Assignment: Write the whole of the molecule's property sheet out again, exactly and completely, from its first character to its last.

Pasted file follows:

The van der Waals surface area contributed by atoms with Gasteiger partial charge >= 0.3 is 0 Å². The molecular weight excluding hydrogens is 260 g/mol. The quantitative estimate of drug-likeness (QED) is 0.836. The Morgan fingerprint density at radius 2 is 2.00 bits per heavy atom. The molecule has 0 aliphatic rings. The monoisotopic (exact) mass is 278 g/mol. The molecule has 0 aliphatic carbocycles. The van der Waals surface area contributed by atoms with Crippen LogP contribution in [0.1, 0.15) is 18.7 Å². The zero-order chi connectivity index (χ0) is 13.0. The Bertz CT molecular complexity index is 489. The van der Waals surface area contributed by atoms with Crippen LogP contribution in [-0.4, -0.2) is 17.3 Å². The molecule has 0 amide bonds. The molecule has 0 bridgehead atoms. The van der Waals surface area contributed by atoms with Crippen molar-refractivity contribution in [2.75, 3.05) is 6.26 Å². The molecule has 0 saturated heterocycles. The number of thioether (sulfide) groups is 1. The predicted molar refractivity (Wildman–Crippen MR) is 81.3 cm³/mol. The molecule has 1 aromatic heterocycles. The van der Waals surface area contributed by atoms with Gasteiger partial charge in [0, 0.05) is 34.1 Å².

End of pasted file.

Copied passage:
The van der Waals surface area contributed by atoms with Gasteiger partial charge >= 0.3 is 0 Å². The molecular weight excluding hydrogens is 260 g/mol. The quantitative estimate of drug-likeness (QED) is 0.836. The Morgan fingerprint density at radius 2 is 2.00 bits per heavy atom. The molecule has 0 aliphatic rings. The monoisotopic (exact) mass is 278 g/mol. The molecule has 0 aliphatic carbocycles. The van der Waals surface area contributed by atoms with Crippen LogP contribution in [0.1, 0.15) is 18.7 Å². The zero-order chi connectivity index (χ0) is 13.0. The Bertz CT molecular complexity index is 489. The van der Waals surface area contributed by atoms with Crippen LogP contribution in [-0.4, -0.2) is 17.3 Å². The molecule has 0 amide bonds. The molecule has 0 bridgehead atoms. The van der Waals surface area contributed by atoms with Crippen molar-refractivity contribution in [2.75, 3.05) is 6.26 Å². The molecule has 0 saturated heterocycles. The number of thioether (sulfide) groups is 1. The predicted molar refractivity (Wildman–Crippen MR) is 81.3 cm³/mol. The molecule has 1 aromatic heterocycles. The van der Waals surface area contributed by atoms with Gasteiger partial charge in [0, 0.05) is 34.1 Å².